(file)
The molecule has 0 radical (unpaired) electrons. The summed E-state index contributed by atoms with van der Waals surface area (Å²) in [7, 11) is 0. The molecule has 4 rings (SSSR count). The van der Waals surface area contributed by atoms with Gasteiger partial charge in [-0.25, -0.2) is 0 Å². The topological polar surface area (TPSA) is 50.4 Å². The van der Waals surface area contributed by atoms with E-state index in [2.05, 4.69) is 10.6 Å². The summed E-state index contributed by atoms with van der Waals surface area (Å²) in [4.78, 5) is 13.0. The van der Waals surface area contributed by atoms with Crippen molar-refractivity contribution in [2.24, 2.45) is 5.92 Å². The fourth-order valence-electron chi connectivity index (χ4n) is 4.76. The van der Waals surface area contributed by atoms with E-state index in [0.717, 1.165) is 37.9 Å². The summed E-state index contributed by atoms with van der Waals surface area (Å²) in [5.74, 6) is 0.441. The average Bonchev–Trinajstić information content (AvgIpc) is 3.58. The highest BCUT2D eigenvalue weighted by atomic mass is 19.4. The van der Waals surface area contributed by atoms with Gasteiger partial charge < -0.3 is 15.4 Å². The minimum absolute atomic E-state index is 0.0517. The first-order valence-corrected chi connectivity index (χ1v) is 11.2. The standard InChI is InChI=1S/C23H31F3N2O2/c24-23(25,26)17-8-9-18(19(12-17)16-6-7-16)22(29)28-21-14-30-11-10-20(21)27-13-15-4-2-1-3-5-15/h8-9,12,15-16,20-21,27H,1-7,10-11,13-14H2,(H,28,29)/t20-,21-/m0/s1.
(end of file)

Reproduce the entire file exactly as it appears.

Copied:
The molecule has 0 radical (unpaired) electrons. The summed E-state index contributed by atoms with van der Waals surface area (Å²) in [7, 11) is 0. The molecule has 4 rings (SSSR count). The van der Waals surface area contributed by atoms with Gasteiger partial charge in [-0.25, -0.2) is 0 Å². The topological polar surface area (TPSA) is 50.4 Å². The van der Waals surface area contributed by atoms with E-state index in [2.05, 4.69) is 10.6 Å². The summed E-state index contributed by atoms with van der Waals surface area (Å²) in [4.78, 5) is 13.0. The van der Waals surface area contributed by atoms with Crippen molar-refractivity contribution in [2.24, 2.45) is 5.92 Å². The fourth-order valence-electron chi connectivity index (χ4n) is 4.76. The van der Waals surface area contributed by atoms with E-state index in [0.717, 1.165) is 37.9 Å². The summed E-state index contributed by atoms with van der Waals surface area (Å²) in [5.74, 6) is 0.441. The average Bonchev–Trinajstić information content (AvgIpc) is 3.58. The highest BCUT2D eigenvalue weighted by atomic mass is 19.4. The van der Waals surface area contributed by atoms with Gasteiger partial charge < -0.3 is 15.4 Å². The minimum absolute atomic E-state index is 0.0517. The first-order valence-corrected chi connectivity index (χ1v) is 11.2. The standard InChI is InChI=1S/C23H31F3N2O2/c24-23(25,26)17-8-9-18(19(12-17)16-6-7-16)22(29)28-21-14-30-11-10-20(21)27-13-15-4-2-1-3-5-15/h8-9,12,15-16,20-21,27H,1-7,10-11,13-14H2,(H,28,29)/t20-,21-/m0/s1.